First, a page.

When we got to Houston I messaged Laura then Dad and I met up with her. I called Laura at her workplace at Sugarland and we decided to eat at the nearby Japanese restaurant “Keepers.” We had a pleasant talk and Dad went out later to check on Corvo. Because of the humid and hot weather we need to keep him hydrated.
Later on, Laura and I followed Dad and Corvo. It was a nice moment to Laura when they met. After that short reunion, Dad and I went on our way. I took over driving northwards and we were on our way to Lubbock climbing up the Highway 6. The views were spectacular on this highway, the big Texas state. there were hills and nature everywhere and we passed by a couple of small towns with stoplights but all in all it was a present trip.
It was afternoon or evening, I am not sure about the summer sunset when we came upon a tall, beautiful tower. From our point of view, it was a historical building and it was out of place because its in the middle of nowhere. I was gonna skip it but Dad insisted and besides Corvo might be needing his leak break. We saw the sign, “Meridian as we entered the town. Here is the history of this small town.
“Meridian, Texas is the county seat of Bosque County, is on the North Bosque River. It is also on the Santa Fe rail line, and Meridian is on State highways 6, 22, 144, and 174. Meridian Texas is forty-seven miles northwest of Waco, Texas near the center of the county. Meridian, Texas was originated in 1854, as the county seat of Bosque County. The origin of the Meridian, Texas name is not clear. Jasper Mabray suggested the name, which according to legend recognized Meridian Creek and Meridian Knobs, already named because of their proximity to the ninety-eighth meridian. the most likely explanation is that the commissioners believed their town lay near a meridian.
In 1854 William McCurry built a one-room log courthouse, however, a series of buildings replaced it over the years. A tavern opened before the end of 1854. Postmaster The first Meridian, Texas post office was established in 1856. A general variety store opened in Meridian in 1861. The Bosque Beacon, Meridian’s first newspaper, was published from 1866 to 1868, and Meridian has been served almost constantly by newspapers ever since. Meridian boomed during the 1880s. The Santa Fe line crossed Bosque County in 1881, passing 1½ miles east of Meridian. Before the advent of rail transportation, Meridian had been on a state route between Waco and Stephenville. The core of Meridian remained at the original site. In spite of the inconvenience of the railroad’s location, Meridian prospered as a shipping center for surrounding farms.”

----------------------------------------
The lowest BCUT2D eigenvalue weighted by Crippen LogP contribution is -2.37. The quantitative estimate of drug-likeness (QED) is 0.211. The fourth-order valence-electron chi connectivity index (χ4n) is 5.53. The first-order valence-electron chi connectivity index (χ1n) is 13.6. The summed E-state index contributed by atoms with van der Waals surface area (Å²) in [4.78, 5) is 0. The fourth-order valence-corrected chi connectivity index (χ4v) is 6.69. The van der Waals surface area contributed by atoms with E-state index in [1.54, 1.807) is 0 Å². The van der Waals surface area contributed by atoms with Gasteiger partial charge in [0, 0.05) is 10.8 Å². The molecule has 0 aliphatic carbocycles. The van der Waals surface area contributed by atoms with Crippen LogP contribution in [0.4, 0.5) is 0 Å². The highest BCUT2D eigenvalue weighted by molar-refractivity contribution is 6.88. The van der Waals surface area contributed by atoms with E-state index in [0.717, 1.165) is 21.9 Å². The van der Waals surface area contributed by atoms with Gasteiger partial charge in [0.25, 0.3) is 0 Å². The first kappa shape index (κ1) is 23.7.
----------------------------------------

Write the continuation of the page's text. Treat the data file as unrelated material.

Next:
We reached downtown which was kind of empty there were very few vehicles and most of the stores are closed, mainly because it was already late. We parked by the grand building which was a county courthouse and with a description on it in a Texas historical marker. As we take pictures here is the rest of the town’s history.
“By 1888 Meridian had a business district organized around the town square. In 1886 Meridian citizens voted to establish their own school district; before then children had been educated by the county. Meridian College opened in 1909 and operated as a junior college from 1913 until 1927.
During the late 1920s, Meridian experienced a decline, possibly started by drought and later by the Great Depression. Meridian’s population dropped from 1,074 in 1920 to 759 in 1930. Afterward, the number of residents climbed to 1,330 by 1980. Poultry processing was Meridian’s leading industry in 1954, and it lasted until the mid-1970s when Ralston Purina purchased the plant and converted it to other uses. By 1978 Meridian the state’s lowest unemployment rate, with only 1.9 percent of the workforce jobless. Numerous Meridian residents were employed by businesses in surrounding towns and cities.